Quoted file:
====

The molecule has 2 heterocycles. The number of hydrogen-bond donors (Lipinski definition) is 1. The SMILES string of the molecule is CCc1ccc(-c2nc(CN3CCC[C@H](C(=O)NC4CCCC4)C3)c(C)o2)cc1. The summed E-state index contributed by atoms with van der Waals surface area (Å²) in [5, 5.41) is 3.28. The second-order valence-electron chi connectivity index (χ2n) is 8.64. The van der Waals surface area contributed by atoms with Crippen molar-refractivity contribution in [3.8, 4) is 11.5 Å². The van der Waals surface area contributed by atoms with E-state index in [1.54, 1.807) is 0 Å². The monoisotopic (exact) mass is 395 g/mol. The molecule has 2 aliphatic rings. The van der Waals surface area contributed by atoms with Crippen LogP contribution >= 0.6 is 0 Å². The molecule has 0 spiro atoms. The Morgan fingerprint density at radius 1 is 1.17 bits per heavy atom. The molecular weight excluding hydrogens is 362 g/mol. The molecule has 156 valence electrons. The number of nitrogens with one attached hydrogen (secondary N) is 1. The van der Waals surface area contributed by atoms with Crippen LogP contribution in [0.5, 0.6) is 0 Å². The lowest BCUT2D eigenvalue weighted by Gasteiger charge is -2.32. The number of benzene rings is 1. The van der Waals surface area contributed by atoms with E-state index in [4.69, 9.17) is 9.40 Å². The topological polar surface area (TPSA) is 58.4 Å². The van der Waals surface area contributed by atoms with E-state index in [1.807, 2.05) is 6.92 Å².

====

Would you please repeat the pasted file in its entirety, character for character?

The molecule has 2 heterocycles. The number of hydrogen-bond donors (Lipinski definition) is 1. The SMILES string of the molecule is CCc1ccc(-c2nc(CN3CCC[C@H](C(=O)NC4CCCC4)C3)c(C)o2)cc1. The summed E-state index contributed by atoms with van der Waals surface area (Å²) in [5, 5.41) is 3.28. The second-order valence-electron chi connectivity index (χ2n) is 8.64. The van der Waals surface area contributed by atoms with Crippen molar-refractivity contribution in [3.8, 4) is 11.5 Å². The van der Waals surface area contributed by atoms with E-state index in [1.54, 1.807) is 0 Å². The monoisotopic (exact) mass is 395 g/mol. The molecule has 2 aliphatic rings. The van der Waals surface area contributed by atoms with Crippen LogP contribution >= 0.6 is 0 Å². The molecule has 0 spiro atoms. The Morgan fingerprint density at radius 1 is 1.17 bits per heavy atom. The molecular weight excluding hydrogens is 362 g/mol. The molecule has 156 valence electrons. The number of nitrogens with one attached hydrogen (secondary N) is 1. The van der Waals surface area contributed by atoms with Crippen LogP contribution in [0.5, 0.6) is 0 Å². The lowest BCUT2D eigenvalue weighted by Gasteiger charge is -2.32. The number of benzene rings is 1. The van der Waals surface area contributed by atoms with E-state index in [4.69, 9.17) is 9.40 Å². The topological polar surface area (TPSA) is 58.4 Å². The van der Waals surface area contributed by atoms with E-state index in [1.807, 2.05) is 6.92 Å².